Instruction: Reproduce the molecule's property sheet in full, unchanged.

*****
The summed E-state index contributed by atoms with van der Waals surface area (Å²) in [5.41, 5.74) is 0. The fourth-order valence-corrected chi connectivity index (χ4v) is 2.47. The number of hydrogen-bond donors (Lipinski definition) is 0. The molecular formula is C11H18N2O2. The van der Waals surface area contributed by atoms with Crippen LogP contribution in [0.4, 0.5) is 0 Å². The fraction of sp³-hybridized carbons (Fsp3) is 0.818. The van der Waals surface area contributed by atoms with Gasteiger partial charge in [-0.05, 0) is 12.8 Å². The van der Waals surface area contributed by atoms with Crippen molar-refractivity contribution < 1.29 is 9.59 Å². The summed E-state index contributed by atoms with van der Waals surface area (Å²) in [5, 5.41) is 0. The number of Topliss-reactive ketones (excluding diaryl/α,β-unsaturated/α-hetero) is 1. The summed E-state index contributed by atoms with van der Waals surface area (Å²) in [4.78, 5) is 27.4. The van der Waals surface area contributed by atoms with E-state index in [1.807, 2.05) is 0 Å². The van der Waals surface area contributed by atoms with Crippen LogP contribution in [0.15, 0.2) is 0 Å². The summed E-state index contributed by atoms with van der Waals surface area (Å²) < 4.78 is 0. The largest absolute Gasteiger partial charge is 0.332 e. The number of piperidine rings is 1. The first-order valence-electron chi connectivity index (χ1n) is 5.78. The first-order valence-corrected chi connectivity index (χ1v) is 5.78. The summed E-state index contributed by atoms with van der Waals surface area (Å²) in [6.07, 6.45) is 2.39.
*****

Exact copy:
The summed E-state index contributed by atoms with van der Waals surface area (Å²) in [5.41, 5.74) is 0. The fourth-order valence-corrected chi connectivity index (χ4v) is 2.47. The number of hydrogen-bond donors (Lipinski definition) is 0. The molecular formula is C11H18N2O2. The van der Waals surface area contributed by atoms with Crippen LogP contribution in [0.4, 0.5) is 0 Å². The fraction of sp³-hybridized carbons (Fsp3) is 0.818. The van der Waals surface area contributed by atoms with Gasteiger partial charge in [-0.05, 0) is 12.8 Å². The van der Waals surface area contributed by atoms with Crippen molar-refractivity contribution < 1.29 is 9.59 Å². The summed E-state index contributed by atoms with van der Waals surface area (Å²) in [5, 5.41) is 0. The number of Topliss-reactive ketones (excluding diaryl/α,β-unsaturated/α-hetero) is 1. The summed E-state index contributed by atoms with van der Waals surface area (Å²) in [4.78, 5) is 27.4. The van der Waals surface area contributed by atoms with E-state index in [1.807, 2.05) is 0 Å². The van der Waals surface area contributed by atoms with Crippen LogP contribution in [0.15, 0.2) is 0 Å². The summed E-state index contributed by atoms with van der Waals surface area (Å²) < 4.78 is 0. The largest absolute Gasteiger partial charge is 0.332 e. The number of piperidine rings is 1. The first-order valence-electron chi connectivity index (χ1n) is 5.78. The first-order valence-corrected chi connectivity index (χ1v) is 5.78. The summed E-state index contributed by atoms with van der Waals surface area (Å²) in [6.07, 6.45) is 2.39.